Beauty Chant

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This story begins with four people, Hasteen Shush, the Bear, Hasteen Klish, the Snake, Hasteen Jalth, the Frog, and Hasteen Zithtehi, the Turtle, who started out from a place called Dezh-nent-yehly near Mancos, Colorado. They were going on a journey eastward to raid some people called Alnaz-eetahtin, who lived near Tohntyel, the great ocean, and at last they came to where these people lived to spy out the land. The Bear and Snake were afraid to go into the village, so the Frog and Turtle went alone. Their object was to capture two women. They were surprised and surrounded by the people as they were taking the girls alive, so had to kill them and take their scalps. The older girl's hair was dressed with white shell, the younger's with turquoise, and the Frog and Turtle hid them under their robes and came out of the house and were surrounded by the enraged people who planned to kill them.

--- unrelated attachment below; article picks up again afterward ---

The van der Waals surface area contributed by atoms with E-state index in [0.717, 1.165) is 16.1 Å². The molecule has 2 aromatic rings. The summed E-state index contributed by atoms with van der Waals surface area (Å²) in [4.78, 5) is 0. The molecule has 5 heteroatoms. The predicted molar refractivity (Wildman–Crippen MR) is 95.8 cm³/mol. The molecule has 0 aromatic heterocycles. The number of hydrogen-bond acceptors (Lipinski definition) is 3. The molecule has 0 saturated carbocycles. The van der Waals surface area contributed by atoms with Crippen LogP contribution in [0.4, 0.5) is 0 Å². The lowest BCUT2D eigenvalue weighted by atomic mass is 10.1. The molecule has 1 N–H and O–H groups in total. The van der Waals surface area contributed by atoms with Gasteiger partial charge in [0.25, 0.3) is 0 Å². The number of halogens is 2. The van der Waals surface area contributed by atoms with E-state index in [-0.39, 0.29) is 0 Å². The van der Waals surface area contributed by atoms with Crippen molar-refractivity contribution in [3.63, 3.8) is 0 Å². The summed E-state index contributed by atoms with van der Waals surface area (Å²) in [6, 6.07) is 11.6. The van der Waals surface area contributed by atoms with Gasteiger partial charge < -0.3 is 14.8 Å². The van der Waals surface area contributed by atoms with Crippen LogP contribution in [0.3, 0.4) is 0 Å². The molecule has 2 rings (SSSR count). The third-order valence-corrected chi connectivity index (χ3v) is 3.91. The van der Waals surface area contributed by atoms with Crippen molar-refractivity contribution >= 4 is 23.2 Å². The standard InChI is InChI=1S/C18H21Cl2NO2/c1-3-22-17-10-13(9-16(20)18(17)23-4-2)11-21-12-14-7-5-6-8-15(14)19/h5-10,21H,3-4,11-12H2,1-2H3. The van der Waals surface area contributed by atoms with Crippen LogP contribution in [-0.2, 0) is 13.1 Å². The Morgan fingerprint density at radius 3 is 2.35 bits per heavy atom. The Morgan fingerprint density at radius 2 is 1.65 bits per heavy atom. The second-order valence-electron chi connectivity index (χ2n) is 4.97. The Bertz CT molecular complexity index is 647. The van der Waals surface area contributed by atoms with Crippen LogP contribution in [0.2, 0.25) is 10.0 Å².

The Frog was afraid and hid under the Turtle, who curled up into his shell and when the people attacked the Turtle with a stone axe, it did no harm but slid off and broke someone's leg. Then the people planned to throw them in a fire pit, which frightened the Turtle as he knew it would kill him, but the Frog was not afraid because he was full of water, which he threw on the fire, putting it out; so when the people uncovered the fire pit the Frog and Turtle jumped out unhurt. Then they tried to drown them, but they swam under water and when they came up to the surface they held up the two scalps in triumph, and the people knew the girls were dead and were very sad.